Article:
data tables that	are used by more than one  of  the  exported  external
       functions,  but	which  are  not	 intended for use by external callers.
       Their names all begin with "_pcre_" or "_pcre16_" or "_pcre32_",	 which
       hopefully  will	not provoke any	name clashes. In some environments, it
       is possible to control which  external  symbols	are  exported  when  a
       shared  library	is  built, and in these	cases the undocumented symbols
       are not exported.

       If you are using	PCRE in	a non-UTF application that  permits  users  to
       supply  arbitrary  patterns  for	 compilation, you should be aware of a
       feature that allows users to turn on UTF	support	from within a pattern,
       provided	 that  PCRE  was built with UTF	support. For example, an 8-bit
       pattern that begins with	"(*UTF8)" or "(*UTF)"  turns  on  UTF-8	 mode,
       which  interprets  patterns and subjects	as strings of UTF-8 characters
       instead of individual 8-bit characters.	This causes both  the  pattern
       and any data against which it is	matched	to be checked for UTF-8	valid-
       ity. If the data	string is very long, such a  check  might  use	suffi-
       ciently	many  resources	 as  to	cause your application to lose perfor-

       One  way	 of  guarding  against	this  possibility  is	to   use   the
       pcre_fullinfo()	function  to  check the	compiled pattern's options for
       UTF.  Alternatively, from release 8.33, you can set the	PCRE_NEVER_UTF
       option  at  compile time. This causes a compile time error if a pattern
       contains	a UTF-setting sequence.

       If your application is one that supports	UTF, be	 aware	that  validity
       checking	 can  take time. If the	same data string is to be matched many
       times, you can use the PCRE_NO_UTF[8|16|32]_CHECK option	for the	second
       and subsequent matches to save redundant	checks.

       Another	way  that  performance can be hit is by	running	a pattern that
       has a very large	search tree against a string that  will	 never	match.
       Nested  unlimited  repeats in a pattern are a common example. PCRE pro-
       vides some protection against this: see the PCRE_EXTRA_MATCH_LIMIT fea-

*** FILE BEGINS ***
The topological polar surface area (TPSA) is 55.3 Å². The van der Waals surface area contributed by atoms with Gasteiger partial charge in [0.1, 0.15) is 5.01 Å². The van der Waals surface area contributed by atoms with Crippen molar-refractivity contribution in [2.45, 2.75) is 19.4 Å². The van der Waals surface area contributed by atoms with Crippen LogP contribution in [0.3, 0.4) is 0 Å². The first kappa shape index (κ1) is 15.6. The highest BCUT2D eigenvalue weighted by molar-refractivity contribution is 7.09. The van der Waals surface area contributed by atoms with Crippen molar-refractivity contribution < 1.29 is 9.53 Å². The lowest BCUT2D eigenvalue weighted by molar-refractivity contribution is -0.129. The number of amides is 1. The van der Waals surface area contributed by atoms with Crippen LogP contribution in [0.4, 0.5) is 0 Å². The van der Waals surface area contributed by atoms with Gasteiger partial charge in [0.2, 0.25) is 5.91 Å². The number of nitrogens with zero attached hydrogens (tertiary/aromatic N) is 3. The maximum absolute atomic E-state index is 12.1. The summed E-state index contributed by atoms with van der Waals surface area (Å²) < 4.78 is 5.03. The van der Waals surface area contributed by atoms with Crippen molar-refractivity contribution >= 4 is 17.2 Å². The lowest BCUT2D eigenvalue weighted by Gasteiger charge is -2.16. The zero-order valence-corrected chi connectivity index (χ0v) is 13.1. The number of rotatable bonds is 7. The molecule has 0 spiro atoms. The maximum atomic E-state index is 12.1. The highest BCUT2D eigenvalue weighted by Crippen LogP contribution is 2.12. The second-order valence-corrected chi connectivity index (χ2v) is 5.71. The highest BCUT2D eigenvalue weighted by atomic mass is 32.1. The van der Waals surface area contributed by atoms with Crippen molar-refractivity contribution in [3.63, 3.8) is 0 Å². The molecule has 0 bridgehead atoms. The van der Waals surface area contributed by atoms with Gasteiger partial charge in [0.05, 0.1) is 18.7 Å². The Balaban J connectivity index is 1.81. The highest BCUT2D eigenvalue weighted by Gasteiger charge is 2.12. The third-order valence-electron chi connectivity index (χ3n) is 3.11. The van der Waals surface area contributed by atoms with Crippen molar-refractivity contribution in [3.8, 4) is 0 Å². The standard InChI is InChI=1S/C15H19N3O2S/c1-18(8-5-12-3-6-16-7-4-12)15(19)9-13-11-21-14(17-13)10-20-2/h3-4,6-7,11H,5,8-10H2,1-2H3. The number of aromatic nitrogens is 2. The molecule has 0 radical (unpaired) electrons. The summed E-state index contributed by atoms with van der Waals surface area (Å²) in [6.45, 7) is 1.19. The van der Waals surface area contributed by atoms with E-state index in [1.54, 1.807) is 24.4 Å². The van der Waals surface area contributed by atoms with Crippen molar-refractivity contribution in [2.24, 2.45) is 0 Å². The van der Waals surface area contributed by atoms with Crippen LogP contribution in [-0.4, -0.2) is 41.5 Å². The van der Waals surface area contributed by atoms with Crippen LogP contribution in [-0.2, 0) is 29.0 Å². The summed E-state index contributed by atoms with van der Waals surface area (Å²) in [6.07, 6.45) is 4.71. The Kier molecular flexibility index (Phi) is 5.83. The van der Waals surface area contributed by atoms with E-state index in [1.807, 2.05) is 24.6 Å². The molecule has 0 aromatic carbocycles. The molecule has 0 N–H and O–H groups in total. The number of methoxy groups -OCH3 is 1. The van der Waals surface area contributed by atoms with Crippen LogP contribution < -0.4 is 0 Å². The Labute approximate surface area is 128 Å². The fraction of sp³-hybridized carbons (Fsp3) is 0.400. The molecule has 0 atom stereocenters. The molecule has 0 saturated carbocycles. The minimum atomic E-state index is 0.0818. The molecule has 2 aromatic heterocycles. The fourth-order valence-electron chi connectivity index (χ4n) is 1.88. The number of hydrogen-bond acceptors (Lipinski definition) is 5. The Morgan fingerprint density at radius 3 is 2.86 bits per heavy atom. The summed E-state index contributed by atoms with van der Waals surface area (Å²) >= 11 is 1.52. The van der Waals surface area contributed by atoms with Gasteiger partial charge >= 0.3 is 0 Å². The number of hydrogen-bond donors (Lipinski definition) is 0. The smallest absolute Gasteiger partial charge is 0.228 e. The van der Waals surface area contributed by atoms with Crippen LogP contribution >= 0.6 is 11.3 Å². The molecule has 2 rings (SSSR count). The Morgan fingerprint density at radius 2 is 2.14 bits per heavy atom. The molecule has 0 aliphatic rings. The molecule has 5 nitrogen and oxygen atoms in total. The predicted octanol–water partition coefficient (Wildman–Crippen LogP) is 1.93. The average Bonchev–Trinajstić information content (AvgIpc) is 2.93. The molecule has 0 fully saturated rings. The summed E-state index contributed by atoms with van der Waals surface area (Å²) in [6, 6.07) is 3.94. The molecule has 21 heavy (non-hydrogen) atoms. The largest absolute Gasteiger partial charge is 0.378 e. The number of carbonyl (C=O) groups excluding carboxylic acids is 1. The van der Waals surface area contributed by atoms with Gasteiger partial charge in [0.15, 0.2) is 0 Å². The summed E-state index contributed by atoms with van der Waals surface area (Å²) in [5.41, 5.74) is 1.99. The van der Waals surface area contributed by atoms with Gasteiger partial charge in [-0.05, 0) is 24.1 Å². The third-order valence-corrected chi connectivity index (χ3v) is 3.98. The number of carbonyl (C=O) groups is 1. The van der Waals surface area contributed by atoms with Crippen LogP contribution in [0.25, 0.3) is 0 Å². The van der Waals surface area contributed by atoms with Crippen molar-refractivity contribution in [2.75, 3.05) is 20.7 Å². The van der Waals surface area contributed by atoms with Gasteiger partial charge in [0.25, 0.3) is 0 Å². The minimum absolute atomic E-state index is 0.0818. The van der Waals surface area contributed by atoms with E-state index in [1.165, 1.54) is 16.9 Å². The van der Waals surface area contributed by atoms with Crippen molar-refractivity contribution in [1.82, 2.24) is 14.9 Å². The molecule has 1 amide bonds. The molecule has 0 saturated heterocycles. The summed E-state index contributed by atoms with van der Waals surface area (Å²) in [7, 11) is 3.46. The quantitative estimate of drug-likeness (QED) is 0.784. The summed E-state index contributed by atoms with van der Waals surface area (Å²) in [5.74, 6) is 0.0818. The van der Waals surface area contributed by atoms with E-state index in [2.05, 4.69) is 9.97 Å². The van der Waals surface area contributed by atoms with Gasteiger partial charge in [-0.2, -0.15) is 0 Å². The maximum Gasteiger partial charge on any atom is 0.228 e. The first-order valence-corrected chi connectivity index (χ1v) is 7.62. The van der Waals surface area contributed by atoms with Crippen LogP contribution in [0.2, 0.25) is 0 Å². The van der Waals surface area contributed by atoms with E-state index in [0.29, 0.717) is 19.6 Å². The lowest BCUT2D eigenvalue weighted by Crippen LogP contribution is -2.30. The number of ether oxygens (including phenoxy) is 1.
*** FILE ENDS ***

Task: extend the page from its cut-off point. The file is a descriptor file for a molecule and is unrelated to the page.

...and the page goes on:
ture in the pcreapi page.

       The  user  documentation	 for PCRE comprises a number of	different sec-
       tions. In the "man" format, each	of these is a separate "man page".  In
       the  HTML  format, each is a separate page, linked from the index page.
       In the plain text format, the descriptions of the pcregrep and pcretest
       programs	 are  in  files	 called	pcregrep.txt and pcretest.txt, respec-
       tively. The remaining sections, except for the pcredemo section	(which
       is  a  program  listing),  are  concatenated  in	 pcre.txt, for ease of
       searching. The sections are as follows:

	 pcre		   this	document
	 pcre-config	   show	PCRE installation configuration	information
	 pcre16		   details of the 16-bit library
	 pcre32		   details of the 32-bit library
	 pcreapi	   details of PCRE's native C API
	 pcrebuild	   building PCRE
	 pcrecallout	   details of the callout feature
	 pcrecompat	   discussion of Perl compatibility
	 pcrecpp	   details of the C++ wrapper for the 8-bit library
	 pcredemo	   a demonstration C program that uses PCRE
	 pcregrep	   description of the pcregrep command (8-bit only)
	 pcrejit	   discussion of the just-in-time optimization support
	 pcrelimits	   details of size and other limits
	 pcrematching	   discussion of the two matching algorithms
	 pcrepartial	   details of the partial matching facility
	 pcrepattern	   syntax and semantics	of supported
			     regular expressions
	 pcreperform	   discussion of performance issues
	 pcreposix	   the POSIX-compatible	C API for the 8-bit library
	 pcreprecompile	   details of saving and re-using precompiled patterns
	 pcresample	   discussion of the pcredemo program
	 pcrestack	   discussion of stack usage
	 pcresyntax	   quick syntax	reference
	 pcretest	   description of the pcretest testing command
	 pcreunicode	   discussion of Unicode and UTF-8/16/32 support

       In the "man" and	HTML formats, there is also a short page  for  each  C
       library function, listing its arguments and results.

       Philip Hazel
       University Computing Service
       Cambridge CB2 3QH, England.

       Putting	an actual email	address	here seems to have been	a spam magnet,
       so I've taken it	away. If you want to email me, use  my	two  initials,
       followed	by the two digits 10, at the domain

       Last updated: 10	February 2015
       Copyright (c) 1997-2015 University of Cambridge.

PCRE 8.37		       10 February 2015			       PCRE(3)